The Gatsby Effect: A Look at Art Deco Wedding Invitations

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The ‘Gatsby effect’ has made itself felt in weddings since the release of Baz Lurhmann’s extravagant 2013 remake of F. Scott Fitzgerald’s classic tale The Great Gatsby. Rather than a roaring return of the opulence and extravagance of the 1920s, Art Deco has added a touch of old world charm to wedding invitations (think vintage glamour).

From the invitation design to the wedding day itself, Art Deco design is characterised by bold geometric forms, symmetry, high contrast colour and the industrial chrome of the brave new world (how appropriate for the event that marks the beginning of the next part of your life?!).

We thought we would take a look at Art Deco Wedding Invitations and break down the design. Be warned. You might just fall, irrevocably, in love.


(Invitation examples)


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This gold foil press on white is perfect. Variation can be created across a wedding invitation stationery set with a change in foil or paper colour but how beautiful is the geometric pattern pressed in silver on blue?


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Imagine you and your partners name in that bold typeface, framed by this wonderful geometric border (you were warned that Art Deco themed design would be dangerous! Here’s the reason why).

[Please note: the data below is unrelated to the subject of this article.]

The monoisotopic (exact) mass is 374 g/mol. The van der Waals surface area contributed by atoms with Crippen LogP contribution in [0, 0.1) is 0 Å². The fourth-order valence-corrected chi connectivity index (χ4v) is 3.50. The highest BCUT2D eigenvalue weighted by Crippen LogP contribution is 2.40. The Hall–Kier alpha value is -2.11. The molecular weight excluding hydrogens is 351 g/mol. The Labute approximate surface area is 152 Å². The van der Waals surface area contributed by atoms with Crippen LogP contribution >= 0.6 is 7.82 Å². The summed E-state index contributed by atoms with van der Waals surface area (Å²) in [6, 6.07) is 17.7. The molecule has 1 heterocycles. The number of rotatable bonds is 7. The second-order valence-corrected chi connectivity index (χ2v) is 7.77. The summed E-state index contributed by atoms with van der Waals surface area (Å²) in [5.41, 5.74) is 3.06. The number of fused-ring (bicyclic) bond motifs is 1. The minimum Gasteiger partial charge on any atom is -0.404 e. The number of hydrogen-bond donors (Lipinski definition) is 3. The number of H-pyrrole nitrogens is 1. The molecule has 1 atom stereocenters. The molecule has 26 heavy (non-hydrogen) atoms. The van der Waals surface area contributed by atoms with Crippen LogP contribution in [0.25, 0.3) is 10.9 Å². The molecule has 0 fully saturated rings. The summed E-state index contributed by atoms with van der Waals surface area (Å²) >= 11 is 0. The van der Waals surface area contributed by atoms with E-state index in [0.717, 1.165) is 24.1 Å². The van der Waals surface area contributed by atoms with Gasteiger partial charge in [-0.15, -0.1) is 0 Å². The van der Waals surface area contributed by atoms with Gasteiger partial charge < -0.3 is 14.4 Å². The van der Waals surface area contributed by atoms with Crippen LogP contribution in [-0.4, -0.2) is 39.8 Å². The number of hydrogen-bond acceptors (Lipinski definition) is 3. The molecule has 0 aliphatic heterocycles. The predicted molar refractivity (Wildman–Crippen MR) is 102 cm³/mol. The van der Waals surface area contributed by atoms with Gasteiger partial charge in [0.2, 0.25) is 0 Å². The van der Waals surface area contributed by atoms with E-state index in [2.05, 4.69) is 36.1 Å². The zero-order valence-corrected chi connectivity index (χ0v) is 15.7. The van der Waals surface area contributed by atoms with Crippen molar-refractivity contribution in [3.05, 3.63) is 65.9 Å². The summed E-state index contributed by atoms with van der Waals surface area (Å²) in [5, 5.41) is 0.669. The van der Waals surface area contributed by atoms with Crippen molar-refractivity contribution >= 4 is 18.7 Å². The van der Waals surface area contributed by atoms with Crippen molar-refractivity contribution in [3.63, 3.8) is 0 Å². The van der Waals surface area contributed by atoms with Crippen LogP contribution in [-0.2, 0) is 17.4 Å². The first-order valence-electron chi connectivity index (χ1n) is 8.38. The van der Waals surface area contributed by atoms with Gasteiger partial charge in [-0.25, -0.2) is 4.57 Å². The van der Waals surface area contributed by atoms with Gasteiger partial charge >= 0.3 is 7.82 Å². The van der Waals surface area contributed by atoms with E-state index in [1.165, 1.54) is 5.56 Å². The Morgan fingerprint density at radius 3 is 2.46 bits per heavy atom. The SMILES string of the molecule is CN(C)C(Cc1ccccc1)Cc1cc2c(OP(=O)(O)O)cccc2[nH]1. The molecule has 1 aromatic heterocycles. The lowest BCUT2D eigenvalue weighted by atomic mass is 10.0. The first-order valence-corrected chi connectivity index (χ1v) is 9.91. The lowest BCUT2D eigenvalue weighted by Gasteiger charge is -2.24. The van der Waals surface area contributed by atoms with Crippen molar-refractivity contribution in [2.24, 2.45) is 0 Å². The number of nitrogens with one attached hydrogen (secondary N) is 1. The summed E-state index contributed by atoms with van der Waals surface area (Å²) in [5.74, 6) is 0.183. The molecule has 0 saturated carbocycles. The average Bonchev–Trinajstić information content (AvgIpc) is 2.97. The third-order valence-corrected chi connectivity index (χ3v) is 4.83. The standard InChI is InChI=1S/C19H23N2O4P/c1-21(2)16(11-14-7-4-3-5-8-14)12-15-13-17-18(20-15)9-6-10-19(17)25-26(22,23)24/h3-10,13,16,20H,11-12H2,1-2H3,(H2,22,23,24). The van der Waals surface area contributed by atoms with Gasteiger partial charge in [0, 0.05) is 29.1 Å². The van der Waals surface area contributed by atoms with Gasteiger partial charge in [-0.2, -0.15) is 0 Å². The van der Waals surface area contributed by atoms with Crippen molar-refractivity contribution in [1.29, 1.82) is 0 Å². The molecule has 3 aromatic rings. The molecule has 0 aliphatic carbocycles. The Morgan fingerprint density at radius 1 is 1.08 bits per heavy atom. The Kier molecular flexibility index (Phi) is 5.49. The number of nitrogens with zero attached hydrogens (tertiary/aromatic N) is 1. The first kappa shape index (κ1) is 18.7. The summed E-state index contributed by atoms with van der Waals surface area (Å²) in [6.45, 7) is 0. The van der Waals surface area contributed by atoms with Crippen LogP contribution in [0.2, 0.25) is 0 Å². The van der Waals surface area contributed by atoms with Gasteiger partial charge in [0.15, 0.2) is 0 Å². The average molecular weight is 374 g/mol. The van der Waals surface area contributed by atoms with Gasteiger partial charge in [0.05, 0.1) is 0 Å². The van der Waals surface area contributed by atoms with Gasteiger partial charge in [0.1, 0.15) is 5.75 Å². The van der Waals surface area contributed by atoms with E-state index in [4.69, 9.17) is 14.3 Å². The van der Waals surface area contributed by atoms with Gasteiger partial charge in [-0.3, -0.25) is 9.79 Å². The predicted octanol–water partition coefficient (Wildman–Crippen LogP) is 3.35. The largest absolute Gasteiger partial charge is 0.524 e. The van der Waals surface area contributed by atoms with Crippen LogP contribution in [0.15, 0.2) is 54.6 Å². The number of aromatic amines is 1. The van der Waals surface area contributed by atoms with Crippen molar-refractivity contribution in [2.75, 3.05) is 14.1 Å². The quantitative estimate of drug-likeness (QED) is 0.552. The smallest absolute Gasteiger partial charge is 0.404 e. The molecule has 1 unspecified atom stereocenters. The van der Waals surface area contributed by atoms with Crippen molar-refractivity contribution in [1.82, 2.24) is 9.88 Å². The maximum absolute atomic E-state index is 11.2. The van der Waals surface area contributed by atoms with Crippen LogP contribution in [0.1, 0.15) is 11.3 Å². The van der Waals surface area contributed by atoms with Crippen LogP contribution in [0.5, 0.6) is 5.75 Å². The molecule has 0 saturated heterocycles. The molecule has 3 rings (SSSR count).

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How great is this wedding invitation? Check the orange, green, black and white colour palette of this floral geometric design, punctuated by diamonds.


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We love the floral design of this wedding invitation! Maybe it’s a little bit more 1920s than Art Deco, but aren’t the colours and shape gorgeous? The dome top of the central panel makes it feel like a stain glass window.


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Again, there is the black and gold but with space to give the invitation a touch of elegance.


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Paisley colours can be used to great effect. In this invitation design the muted greens and pinks are contrasted by the dark green.


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Gold and black are common elements of Art Deco Invitation designs. Here, they’ve repeated the soft lines of the stylised leaves with bold circles.


The weight and shape of Art Deco fonts can vary. Designer, writer and typographic consultant, Ilene Strizver, says ,

Art Deco type styles range from uncomplicated, low-waisted monostroke designs, such as ITC Anna, Bernhard Fashion, Busorama and Coquette, to more intricate, decorative type styles, such as Beverly Hills, Chic, Broadway Engraved, Gallia, ITC Mona Lisa Recut and Philco Deco The most ornate Deco designs feature double, triple or multi-lineal stroke details. Art Deco typestyles can be angular or curvy, elegant or playful, but all have the attitude of swank sophistication we associate with that period.